Beating the Bottlenecks in E-Commerce
Skip to content
Operations Strategy Sep 5, 2007

Beating the Bottlenecks in E-Commerce

Effectively allocating Web system capacity

Based on the research of

Wuqin Lin

Zhen Liu

Cathy H. Xia

Li Zhang

It’s the familiar demand of sales and services businesses played out over the Web: Executives want to ensure that their customers obtain maximum satisfaction while keeping the costs of doing business as low as possible. That problem looms particularly large for online organizations. The combination of growing demand for e-commerce and the increasing complexity of the Internet’s infrastructure has put intense pressure on information technology (IT) planners to harmonize the two requirements in inventive ways. An innovative research project headed by Wuqin Lin, associate professor of managerial economics and decision science at the Kellogg School, provides guidance for doing just that.

Lin’s team applied nonlinear programming and probability theory to the issue of allocating Web systems’ capacity most effectively. The result: “We tell people how to solve this problem,” Lin says. “We tell them to focus on bottlenecks. That’s the key idea. Anyone involved in the design of infrastructure for e-commerce can benefit from it.”

The difficulty of both guaranteeing customer satisfaction and holding down e-commerce costs stems from the intricacy of the Internet’s infrastructure. “You have different types of resources—Web browsing servers, application servers, and database servers,” Lin explains. “As an IT planner, you have to decide how many different types of machines you will need to provide a certain quality of service, such as answering 95 percent of customers’ questions within five minutes.”

Satisfying customers in this instance is critical in two ways: First, individuals who wait too long for a vendor’s Web site to respond to their query will likely log off. In addition to a lost sale, it can lead to negative publicity stemming from bad-mouthing by disappointed customers. Time can also equal money; some online vendors offer specific guarantees of service quality and must pay a penalty if they fail to respond in a specified amount of time.

Lin started the project when he was working as an intern at IBM’s Watson Research Center. IBM scientists Zhen Liu, Cathy Xia, and Li Zhang collaborated on the study. The group looked at online customers’ satisfaction from two points of view. First, they studied the traditional measure of service quality—the average amount of time the Web site takes to respond to a customer. They also looked at the “tail distribution” of response times. This focuses on the chance that a customer will have to wait for a reply far longer than the average response time. Lin describes it as “the likelihood that a call will be answered in twenty seconds, twenty minutes, or any other length of time.”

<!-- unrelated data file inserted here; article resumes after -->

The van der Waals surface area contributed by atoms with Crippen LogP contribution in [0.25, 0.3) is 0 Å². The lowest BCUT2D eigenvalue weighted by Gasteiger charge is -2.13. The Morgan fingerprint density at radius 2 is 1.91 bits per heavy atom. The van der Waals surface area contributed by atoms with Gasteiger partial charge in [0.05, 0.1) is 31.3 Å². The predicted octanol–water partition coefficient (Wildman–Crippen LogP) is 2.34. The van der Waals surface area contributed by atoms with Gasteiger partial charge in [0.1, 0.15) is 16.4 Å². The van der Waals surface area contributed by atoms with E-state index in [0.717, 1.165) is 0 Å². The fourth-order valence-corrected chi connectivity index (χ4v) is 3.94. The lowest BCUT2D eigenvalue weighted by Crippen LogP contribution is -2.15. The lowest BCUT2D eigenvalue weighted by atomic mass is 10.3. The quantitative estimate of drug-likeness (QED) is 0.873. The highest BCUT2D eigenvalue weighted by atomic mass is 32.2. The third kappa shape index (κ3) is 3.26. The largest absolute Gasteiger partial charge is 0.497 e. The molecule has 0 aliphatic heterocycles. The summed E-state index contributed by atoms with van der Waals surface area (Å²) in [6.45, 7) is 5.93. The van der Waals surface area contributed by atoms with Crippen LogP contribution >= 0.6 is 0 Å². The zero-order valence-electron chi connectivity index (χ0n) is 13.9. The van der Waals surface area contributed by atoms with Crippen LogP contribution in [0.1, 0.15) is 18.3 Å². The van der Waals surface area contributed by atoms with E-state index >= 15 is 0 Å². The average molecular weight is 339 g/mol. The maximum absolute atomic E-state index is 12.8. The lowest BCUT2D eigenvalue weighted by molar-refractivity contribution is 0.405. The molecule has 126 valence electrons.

The study’s inclusion of tail distribution is new and significant. “Very few papers on resource allocation of Web systems have studied the tail distribution,” Lin explains.

The significance of this extension can be demonstrated simply: Suppose there are two Web stores, A and B. Each time a customer visits store A, he needs to wait approximately three minutes for a response from the Web site. If a customer visits Web store B, depending on the day, he waits zero, three, or six minutes with probabilities of 10 percent, 80 percent, or 10 percent, respectively. The waiting times and the associated probabilities are summarized in Table 1. The average waiting time for both customers is the same between Web stores A and B. However, if every customer loses their patience and closes their browser after four minutes, store B loses the last 10 percent of their potential sales each day. According to earlier studies, the above two allocations result in the same sales amount but Wuqin Lin and his co-authors show that they are not equivalent, highlighting the importance of bottlenecks.

Table 1: Probability of waiting time for a new customer


That extra measure of customer satisfaction is just one of the complexities the team faced while trying to develop an approach to maximizing service and minimizing cost. A typical e-commerce system consists of multiple clusters of machines, each of which handles a particular service function. Front-end Web servers, for example, deal with requests for static Web pages. Application servers process requests for dynamic pages and obtain or update information from the system’s database server. Each specific transaction can involve multiple visits to multiple clusters.

Each server can also react to customers’ requests in two ways. Some servers use a first come, first served protocol to deal with transactions. Others participate in processor sharing—a form of multitasking that divides a specific job into several components dealt with by different servers. To some extent, designers of Web systems can select which protocol to use. “The choice will have an impact on the performance,” Lin says. “But sometimes you don’t have a choice.”